PGY-2 Infectious Disease Residency
A message from our PGY-2 Infectious Disease Pharmacy Residency Program Director Jeff Steele, PharmD
“My goal as program director is to guide residents, and facilitate their development from generalized- to - specialized practitioners by equipping them with the tools necessary to be an integral part of a multidisciplinary team. Our facility provides ample opportunity to hone clinical, teaching and leadership skills through the variety of experiences offered throughout the year. Our long-standing relationship with our ID physicians has created high demand for pharmacy services including a PGY-2 resident, and there are many exciting opportunities on the horizon.”
- Jeff Steele, PharmD
Educational Program Overview
The PGY-2 Infectious Diseases residency is designed to transition PGY-1 residency graduates from generalized practitioners to independent specialized practitioners with a focus on patients with infectious diseases. Residents will see patients with a variety of infectious diseases through their participation with the infectious diseases (ID) consult service, antimicrobial stewardship, and the outpatient antibiotic (OPAT) and HIV clinics. Additional learning experiences include critical care, pediatric infectious diseases, emergency department and microbiology laboratory.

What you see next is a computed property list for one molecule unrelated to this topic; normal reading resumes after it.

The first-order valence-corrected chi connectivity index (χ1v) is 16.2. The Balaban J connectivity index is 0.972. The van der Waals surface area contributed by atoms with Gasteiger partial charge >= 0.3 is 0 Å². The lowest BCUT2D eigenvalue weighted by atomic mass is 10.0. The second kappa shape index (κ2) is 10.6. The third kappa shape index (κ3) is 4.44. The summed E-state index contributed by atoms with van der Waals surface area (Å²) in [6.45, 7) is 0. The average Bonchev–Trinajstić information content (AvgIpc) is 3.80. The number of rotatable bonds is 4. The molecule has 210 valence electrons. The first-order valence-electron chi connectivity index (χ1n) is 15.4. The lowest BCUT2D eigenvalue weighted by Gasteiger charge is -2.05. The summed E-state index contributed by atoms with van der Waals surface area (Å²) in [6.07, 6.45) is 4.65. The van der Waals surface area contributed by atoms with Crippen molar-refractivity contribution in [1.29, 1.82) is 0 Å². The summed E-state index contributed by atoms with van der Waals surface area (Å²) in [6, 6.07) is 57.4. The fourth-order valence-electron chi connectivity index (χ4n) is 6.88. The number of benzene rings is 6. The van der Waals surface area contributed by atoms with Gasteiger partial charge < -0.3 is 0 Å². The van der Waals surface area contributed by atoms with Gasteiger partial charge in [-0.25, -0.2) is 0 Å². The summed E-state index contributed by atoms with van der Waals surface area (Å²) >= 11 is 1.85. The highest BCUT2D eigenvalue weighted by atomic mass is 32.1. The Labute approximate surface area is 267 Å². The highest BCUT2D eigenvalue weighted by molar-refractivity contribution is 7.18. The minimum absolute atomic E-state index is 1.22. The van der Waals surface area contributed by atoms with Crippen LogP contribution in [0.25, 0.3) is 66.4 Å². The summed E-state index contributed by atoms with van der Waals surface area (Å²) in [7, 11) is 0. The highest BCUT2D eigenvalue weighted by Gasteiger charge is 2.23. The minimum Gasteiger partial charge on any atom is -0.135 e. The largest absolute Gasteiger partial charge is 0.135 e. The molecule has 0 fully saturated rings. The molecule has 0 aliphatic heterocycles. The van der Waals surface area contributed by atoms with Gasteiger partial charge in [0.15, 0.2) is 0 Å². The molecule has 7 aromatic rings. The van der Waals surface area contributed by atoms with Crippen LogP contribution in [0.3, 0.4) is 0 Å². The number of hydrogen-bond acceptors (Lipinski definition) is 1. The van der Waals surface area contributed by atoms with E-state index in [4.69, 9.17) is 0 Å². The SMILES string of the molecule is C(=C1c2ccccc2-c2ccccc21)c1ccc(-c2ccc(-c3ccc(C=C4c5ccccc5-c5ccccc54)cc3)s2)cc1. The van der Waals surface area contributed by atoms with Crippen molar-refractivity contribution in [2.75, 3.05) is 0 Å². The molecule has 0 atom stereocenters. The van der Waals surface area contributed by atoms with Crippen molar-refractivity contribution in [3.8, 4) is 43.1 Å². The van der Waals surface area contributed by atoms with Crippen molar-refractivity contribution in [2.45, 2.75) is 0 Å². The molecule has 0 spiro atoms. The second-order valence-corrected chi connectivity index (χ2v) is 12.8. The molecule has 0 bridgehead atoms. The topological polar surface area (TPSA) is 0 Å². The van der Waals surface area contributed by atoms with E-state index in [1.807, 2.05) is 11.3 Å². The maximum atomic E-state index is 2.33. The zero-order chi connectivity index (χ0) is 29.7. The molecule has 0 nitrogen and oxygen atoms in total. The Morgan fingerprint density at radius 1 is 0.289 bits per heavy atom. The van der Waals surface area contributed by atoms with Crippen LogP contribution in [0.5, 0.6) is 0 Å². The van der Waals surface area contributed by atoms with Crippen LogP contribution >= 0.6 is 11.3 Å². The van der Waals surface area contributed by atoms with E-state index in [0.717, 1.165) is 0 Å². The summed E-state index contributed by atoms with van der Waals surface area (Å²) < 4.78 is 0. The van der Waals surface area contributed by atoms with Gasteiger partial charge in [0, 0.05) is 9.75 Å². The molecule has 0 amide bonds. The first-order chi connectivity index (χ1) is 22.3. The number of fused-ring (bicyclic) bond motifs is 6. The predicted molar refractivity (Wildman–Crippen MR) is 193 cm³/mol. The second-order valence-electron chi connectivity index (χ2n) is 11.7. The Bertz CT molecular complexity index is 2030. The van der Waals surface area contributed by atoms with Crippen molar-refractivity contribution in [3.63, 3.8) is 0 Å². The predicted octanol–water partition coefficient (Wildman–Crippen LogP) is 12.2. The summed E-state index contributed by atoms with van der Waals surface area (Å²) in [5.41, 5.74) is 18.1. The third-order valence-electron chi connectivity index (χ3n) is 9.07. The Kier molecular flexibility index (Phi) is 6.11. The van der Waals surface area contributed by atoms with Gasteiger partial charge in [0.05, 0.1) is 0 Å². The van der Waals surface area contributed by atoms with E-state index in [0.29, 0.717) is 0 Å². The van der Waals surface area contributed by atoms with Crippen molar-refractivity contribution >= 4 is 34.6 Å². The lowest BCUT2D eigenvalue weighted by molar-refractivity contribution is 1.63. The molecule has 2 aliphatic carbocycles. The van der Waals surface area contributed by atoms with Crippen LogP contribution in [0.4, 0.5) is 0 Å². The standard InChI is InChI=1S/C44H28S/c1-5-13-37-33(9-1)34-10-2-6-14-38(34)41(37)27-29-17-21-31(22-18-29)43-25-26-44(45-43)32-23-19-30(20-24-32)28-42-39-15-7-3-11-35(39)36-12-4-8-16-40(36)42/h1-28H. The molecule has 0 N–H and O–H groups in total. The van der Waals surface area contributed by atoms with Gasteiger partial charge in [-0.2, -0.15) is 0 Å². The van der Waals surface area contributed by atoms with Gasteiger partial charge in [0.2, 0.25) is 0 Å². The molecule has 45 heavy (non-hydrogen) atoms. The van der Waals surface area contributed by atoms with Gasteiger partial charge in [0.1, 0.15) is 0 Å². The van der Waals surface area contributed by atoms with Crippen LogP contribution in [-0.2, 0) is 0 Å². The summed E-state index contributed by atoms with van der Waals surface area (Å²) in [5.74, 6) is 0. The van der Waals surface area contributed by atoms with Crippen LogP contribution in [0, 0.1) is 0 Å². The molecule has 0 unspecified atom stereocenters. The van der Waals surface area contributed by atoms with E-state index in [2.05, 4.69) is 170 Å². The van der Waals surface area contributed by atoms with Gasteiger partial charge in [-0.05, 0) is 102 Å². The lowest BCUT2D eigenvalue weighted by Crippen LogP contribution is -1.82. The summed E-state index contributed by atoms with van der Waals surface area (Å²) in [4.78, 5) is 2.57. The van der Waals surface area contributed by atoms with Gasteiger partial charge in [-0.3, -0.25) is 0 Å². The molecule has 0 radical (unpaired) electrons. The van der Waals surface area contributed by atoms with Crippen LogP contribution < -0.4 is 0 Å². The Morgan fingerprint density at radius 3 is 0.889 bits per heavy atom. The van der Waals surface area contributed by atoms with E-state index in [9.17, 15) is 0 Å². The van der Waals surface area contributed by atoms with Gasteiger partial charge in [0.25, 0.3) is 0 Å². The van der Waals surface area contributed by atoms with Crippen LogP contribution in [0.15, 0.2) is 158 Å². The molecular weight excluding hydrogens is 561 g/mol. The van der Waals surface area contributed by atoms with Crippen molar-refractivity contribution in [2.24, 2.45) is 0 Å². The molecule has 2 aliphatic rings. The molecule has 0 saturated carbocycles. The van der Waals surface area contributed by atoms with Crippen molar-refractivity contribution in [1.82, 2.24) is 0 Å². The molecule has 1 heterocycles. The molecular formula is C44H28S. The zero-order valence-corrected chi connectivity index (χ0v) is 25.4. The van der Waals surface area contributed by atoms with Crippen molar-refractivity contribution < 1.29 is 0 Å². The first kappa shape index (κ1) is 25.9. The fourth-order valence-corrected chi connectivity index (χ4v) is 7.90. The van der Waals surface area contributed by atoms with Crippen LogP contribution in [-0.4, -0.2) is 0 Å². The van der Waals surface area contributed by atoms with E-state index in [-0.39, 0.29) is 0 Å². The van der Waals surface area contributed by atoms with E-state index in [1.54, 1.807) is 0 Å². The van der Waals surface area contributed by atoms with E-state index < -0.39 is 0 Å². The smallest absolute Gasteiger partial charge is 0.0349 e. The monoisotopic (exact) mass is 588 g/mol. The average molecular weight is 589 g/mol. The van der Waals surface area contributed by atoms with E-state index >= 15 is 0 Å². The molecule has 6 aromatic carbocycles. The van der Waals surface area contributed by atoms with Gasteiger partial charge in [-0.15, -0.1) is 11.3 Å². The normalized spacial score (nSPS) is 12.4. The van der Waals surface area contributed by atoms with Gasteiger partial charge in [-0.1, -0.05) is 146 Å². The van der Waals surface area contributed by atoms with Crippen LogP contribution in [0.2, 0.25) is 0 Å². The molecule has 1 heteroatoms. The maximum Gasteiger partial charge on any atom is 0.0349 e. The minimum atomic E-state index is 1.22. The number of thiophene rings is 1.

In addition to direct patient care, the resident will complete a research project, and build leadership skills by being involved in decision making pertaining to antibiotic use through the antibiotic subcommittee and infection control committee. Teaching opportunities are ample and include journal club, pharmacy rounds, ID grand rounds, ID fellow education, and co-precepting of PGY-1 residents and APPE students.
Residency Program Highlights
- Long-standing antimicrobial stewardship program
- Demand for and acceptance of pharmacy involvement in ID pharmacotherapy
- Pharmacy-driven pharmacokinetic program
- Multiple teaching opportunities
- Exposure to a broad spectrum of infectious diseases
- Involvement in transitions of care